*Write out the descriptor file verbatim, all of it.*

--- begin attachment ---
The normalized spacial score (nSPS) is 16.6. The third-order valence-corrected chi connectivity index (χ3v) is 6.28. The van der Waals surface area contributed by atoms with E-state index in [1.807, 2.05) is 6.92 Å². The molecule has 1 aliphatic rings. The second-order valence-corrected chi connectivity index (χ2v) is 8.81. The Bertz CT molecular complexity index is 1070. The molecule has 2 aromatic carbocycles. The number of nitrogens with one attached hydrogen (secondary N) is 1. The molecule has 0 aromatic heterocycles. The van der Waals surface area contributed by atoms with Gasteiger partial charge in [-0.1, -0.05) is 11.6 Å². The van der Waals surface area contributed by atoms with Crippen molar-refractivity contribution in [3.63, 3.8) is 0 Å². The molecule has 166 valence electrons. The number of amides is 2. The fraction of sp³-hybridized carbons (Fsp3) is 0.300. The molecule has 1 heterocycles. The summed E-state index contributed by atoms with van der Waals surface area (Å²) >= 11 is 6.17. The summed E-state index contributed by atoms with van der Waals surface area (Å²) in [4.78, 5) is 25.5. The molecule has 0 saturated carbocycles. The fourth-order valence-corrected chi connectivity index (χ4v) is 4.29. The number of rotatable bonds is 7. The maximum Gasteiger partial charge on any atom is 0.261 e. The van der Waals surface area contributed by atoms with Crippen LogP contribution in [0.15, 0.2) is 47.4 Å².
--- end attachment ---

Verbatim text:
The normalized spacial score (nSPS) is 16.6. The third-order valence-corrected chi connectivity index (χ3v) is 6.28. The van der Waals surface area contributed by atoms with E-state index in [1.807, 2.05) is 6.92 Å². The molecule has 1 aliphatic rings. The second-order valence-corrected chi connectivity index (χ2v) is 8.81. The Bertz CT molecular complexity index is 1070. The molecule has 2 aromatic carbocycles. The number of nitrogens with one attached hydrogen (secondary N) is 1. The molecule has 0 aromatic heterocycles. The van der Waals surface area contributed by atoms with Gasteiger partial charge in [-0.1, -0.05) is 11.6 Å². The van der Waals surface area contributed by atoms with Crippen molar-refractivity contribution in [3.63, 3.8) is 0 Å². The molecule has 166 valence electrons. The number of amides is 2. The fraction of sp³-hybridized carbons (Fsp3) is 0.300. The molecule has 1 heterocycles. The summed E-state index contributed by atoms with van der Waals surface area (Å²) >= 11 is 6.17. The summed E-state index contributed by atoms with van der Waals surface area (Å²) in [4.78, 5) is 25.5. The molecule has 0 saturated carbocycles. The fourth-order valence-corrected chi connectivity index (χ4v) is 4.29. The number of rotatable bonds is 7. The maximum Gasteiger partial charge on any atom is 0.261 e. The van der Waals surface area contributed by atoms with Crippen LogP contribution in [0.15, 0.2) is 47.4 Å².